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What do the Muslim Brothers want?

Youssef Sidhom
Thursday 15 February 2007

Problems on hold

Over the past 15 months, since the November 2005 legislative elections, the Muslim Brotherhood (MB) maintained a high public profile through a string of debates, demonstrations and clashes with the police, but without achieving any impact whatsoever on the political, economic or cultural reform fronts.

In the immediate aftermath of the 2005 parliamentary elections, in which the MB secured 88 seats—20 per cent of all parliamentary seats—I accepted an invitation from my friend Mohammed Abdel-Qodous, who is a MB member, to conduct a dialogue with MB figures. Contrary to claims by some observers that the dialogue was a Coptic-Brotherhood one, I was keen to stress that it was a dialogue among Egyptians under the umbrella of citizenship concepts. Meanwhile, I was convinced that focusing on areas of divergence between myself as a staunch advocate of a civil State and the MB members as promoters of a religious State would do more harm rather than good. I considered it more worthwhile to explore points of convergence, our shared homeland and cultural and civilisational heritage.

I was eager to steer the dialogue clear off two points. One concerned the ideologies and strategies of the MB, and the other pertained to the position of Copts in the Islamic State the MB aspires to establish. Delving into the first point would have only served to create a climate of distrust and to widen the ideological gap between us, especially since the MB themselves are intentionally vague on the matter. As to the second point, I found it extremely humiliating, on the citizenship rights level, to ask about the fate of Copts in a MB-sponsored Islamic State.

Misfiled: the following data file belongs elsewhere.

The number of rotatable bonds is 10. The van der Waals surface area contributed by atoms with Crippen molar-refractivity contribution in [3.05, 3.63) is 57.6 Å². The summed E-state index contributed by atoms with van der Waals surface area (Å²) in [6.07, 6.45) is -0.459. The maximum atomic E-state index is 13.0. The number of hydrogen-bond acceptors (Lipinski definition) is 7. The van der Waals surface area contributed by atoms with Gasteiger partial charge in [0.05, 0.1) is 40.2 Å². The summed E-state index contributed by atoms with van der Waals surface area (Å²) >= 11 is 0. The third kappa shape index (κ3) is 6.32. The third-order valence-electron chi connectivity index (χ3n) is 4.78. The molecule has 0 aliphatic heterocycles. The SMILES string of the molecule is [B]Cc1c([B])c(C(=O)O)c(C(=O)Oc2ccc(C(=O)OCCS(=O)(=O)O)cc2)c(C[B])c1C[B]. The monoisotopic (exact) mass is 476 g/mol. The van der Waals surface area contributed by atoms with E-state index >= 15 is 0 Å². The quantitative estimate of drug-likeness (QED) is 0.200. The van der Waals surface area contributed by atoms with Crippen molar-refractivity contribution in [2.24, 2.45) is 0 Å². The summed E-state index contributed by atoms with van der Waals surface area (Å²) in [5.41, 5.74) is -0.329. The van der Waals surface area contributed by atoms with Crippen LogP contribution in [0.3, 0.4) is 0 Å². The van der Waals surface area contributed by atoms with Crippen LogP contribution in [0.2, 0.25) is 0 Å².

The MB figures approved my proposal and we agreed to work on mending fences between Copts and Muslims, especially young people who had grown up steeped in the divisive culture which prevailed throughout the past three decades. We stressed the need to focus on shared activities, and ingrain a culture of accepting differences. This is one of the main principles applied by Watani in all the activities it sponsors, such as its Youth Parliament, Journalistic Formation Centre, and the Coexistence Group co-sponsored by the Journalists’ Syndicate. Following up on shared areas of interest proved beneficial in creating a climate favourable to accepting the other. At the time, prominent MB member Essam al-Erian said that the MB’s 20 per cent of parliamentary seats shoulders the group with great responsibility. The group, he said, would thus not concern itself primarily with being at loggerheads with the government, but would embark upon formulating a comprehensive programme for modernity and reform that would take into account the principles of citizenship rights, pluralism, women’s issues, and modern state features.

That was then. Today, following more than a year in Parliament, the group’s performance leaves much to be desired. I know that many Egyptians, especially intellectuals and politicians, share my wariness. The frequent fanatic declarations by the MB supreme guide, the performance of the group’s MPs, and the military-style parade organised by MB students at al-Azhar University, have all triggered public fears. Last but not least was the latest declaration on the Brotherhood’s intention to form a political party, which dealt a blow to citizenship values. In all these instances, the frightful discriminatory spirit characterising the MB was directed against both Muslims and Copts; the group propagated the message that it monopolised the correct vision of Islam—the sharia of God—and that all other outlooks were sinful and infidel. It reached the point where an honourable MB member announced in Parliament that the Brotherhood’s project of an Islamic State was the sole valid outlook and that anyone who disagreed should go find himself another religion.

I do not regret my dialogue with the MB, am happy with my friendship with some of the group’s leaders, and am keen to maintain our communication despite disagreement. But when I contemplate the past 15 months, I realise that the gap between the Brotherhood and the Egyptian public has widened, and that the former need to work hard if they are to quell people’s fears.

Finally, I would like to say that some positive outcome has ensued out of the MB clamour. The supreme guide’s declarations have prompted a general disaffection which proved that most Egyptians are for modernity, and that the cause of citizenship rights is not about Muslims versus Copts, but about an Egyptian majority versus an extremist minority.

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